What a Picture!

By: Anne Corke

Jun 08 2020


Category: Photography


In spite of the widespread use of cell phones, there are those of us who will always own a camera, or in my case, several cameras. I was in my late 20s when an old boyfriend with ulterior motives generously gifted me a 35mm SLR (single lens reflex) for Christmas and I truly discovered the joys of photography. That first camera was a Minolta XG7 with a 50mm lens and it started a life-long love of cameras and photography. Of course, it wasn’t long ’til both of us had progressed well beyond the basic camera and lens to a selection of lenses, filters, flashes, tripods and so on. Before we knew it, our camera bags were bursting at the seams. On weekends, we could be found at Mosport or Watkins Glen following sportscar racing and Formula 1. Motor racing taught me the first hard lesson about why less is more where camera gear in concerned. It was a glorious autumn weekend in upper New York state. We were waiting in traffic at Watkins Glen, winding our way through the park in search of our parking area. It was Grand Prix weekend. Progress was slow. At one point, Greg asked me to take over the driving as he needed to use the washroom and he had spotted one nearby. The minute he entered the building, the traffic started to move, and rather smartly too, leaving him behind. There was nothing I could do but keep moving. When I arrived at our assigned car park, all the spaces were taken. There was no sign of Greg, so I reluctantly followed the traffic back to the park entrance and across the road into another parking lot. Unfortunately this lot was about two miles away from our grandstand seats. There was nothing for it but to make my way, along those same winding roads that I had just driven, to the seats where I was sure Greg would eventually show up. I loaded myself up with two tripods and two very large, very heavy camera bags and began the journey. I eventually made my way to the grandstand, sweating and cursing to find Greg relaxing in our seats soaking up the sun, cool as a cucumber. In that moment, I had an epiphany. If you’re going to be walking any distance, you need to be very selective about the gear you pack.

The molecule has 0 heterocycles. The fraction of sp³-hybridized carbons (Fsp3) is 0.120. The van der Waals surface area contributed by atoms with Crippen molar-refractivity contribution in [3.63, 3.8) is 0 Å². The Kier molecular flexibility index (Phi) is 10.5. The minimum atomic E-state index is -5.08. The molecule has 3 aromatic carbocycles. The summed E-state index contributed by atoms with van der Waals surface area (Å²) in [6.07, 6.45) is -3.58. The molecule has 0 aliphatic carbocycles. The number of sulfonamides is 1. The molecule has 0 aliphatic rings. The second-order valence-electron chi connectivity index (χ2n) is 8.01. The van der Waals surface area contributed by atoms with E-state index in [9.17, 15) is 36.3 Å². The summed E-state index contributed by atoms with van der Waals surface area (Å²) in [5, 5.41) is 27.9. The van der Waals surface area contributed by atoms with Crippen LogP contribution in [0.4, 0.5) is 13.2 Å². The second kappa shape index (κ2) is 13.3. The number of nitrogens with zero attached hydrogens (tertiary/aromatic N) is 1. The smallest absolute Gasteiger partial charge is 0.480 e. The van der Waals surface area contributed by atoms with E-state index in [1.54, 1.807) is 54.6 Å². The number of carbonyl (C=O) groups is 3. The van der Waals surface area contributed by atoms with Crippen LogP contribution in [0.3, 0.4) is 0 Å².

Several years later, I met and married my late husband who adopted my photography hobby. Gary always jumped into new interests with both feet, accumulating all the available gear that he could find. In short order, he had a bulging camera bag with just about every Minolta accessory under the sun. (I didn’t mind as long as he carried his own camera bag.) He was very serious about his photography. I always liked to have a camera and lens at the ready so I could grab it whenever I saw a possible photo opportunity. He, on the other hand, would spend half an hour setting up for a photo. Methodically, he would set up his tripod, weigh up the pros and cons of each lens before choosing one that he felt would yield the best result, mount the camera and lens on the tripod, adjust the tripod legs just so, try several different camera angles to best capture the photo, check the light, choose the appropriate settings for the camera, attach the cable release, recheck the camera settings, step away from the camera so as not to jostle it, and finally take the god-damned photo! Meanwhile, I had wandered away, merrily snapping photos one after another. Patience is not one of my virtues.

At the moment, I’m obsessed with my Olympus camera. I purchased it because of its sophisticated image stabilization system – most important when my own stability is not what it used to be! But then I fell in love with that retro SLR styling, the compact size and the beautifully machined controls that make it such a joy to use. And while I can no longer climb hills or clamber over rough landscapes, this little camera with a nice zoom lens allows me to capture the beauty around me and continue to enjoy my photography. So far I have managed to keep myself in check, only allowing three lenses to find their way into my camera bag. But it’s an ongoing battle. I just happened to be on the Olympus website this morning and noticed that there’s a sale on lenses. I went so far as to add one to my cart but luckily caught myself before it was too late and my Visa card escaped unscathed – for now!

2 comments on “What a Picture!”

  1. I sympathise with what you’re saying Anne – especially in the early days of my fascination in photography I too would buy all the accessories I could.
    However when my son discovered photography and his christmas present list grew ever more expensive I would preach to him the art of taking a good photo lay within the eye of the photographer and not in the extent and price of his equipment. He was never convinced and was every bit as bad as me at buying stuff – he is a good photographer though.

  2. So true. We photographers look at the world differently, always looking for a new perspective. I think we probably all went through the accumulation phase before we learned to keep it simple (and light!). Cheers, Anne

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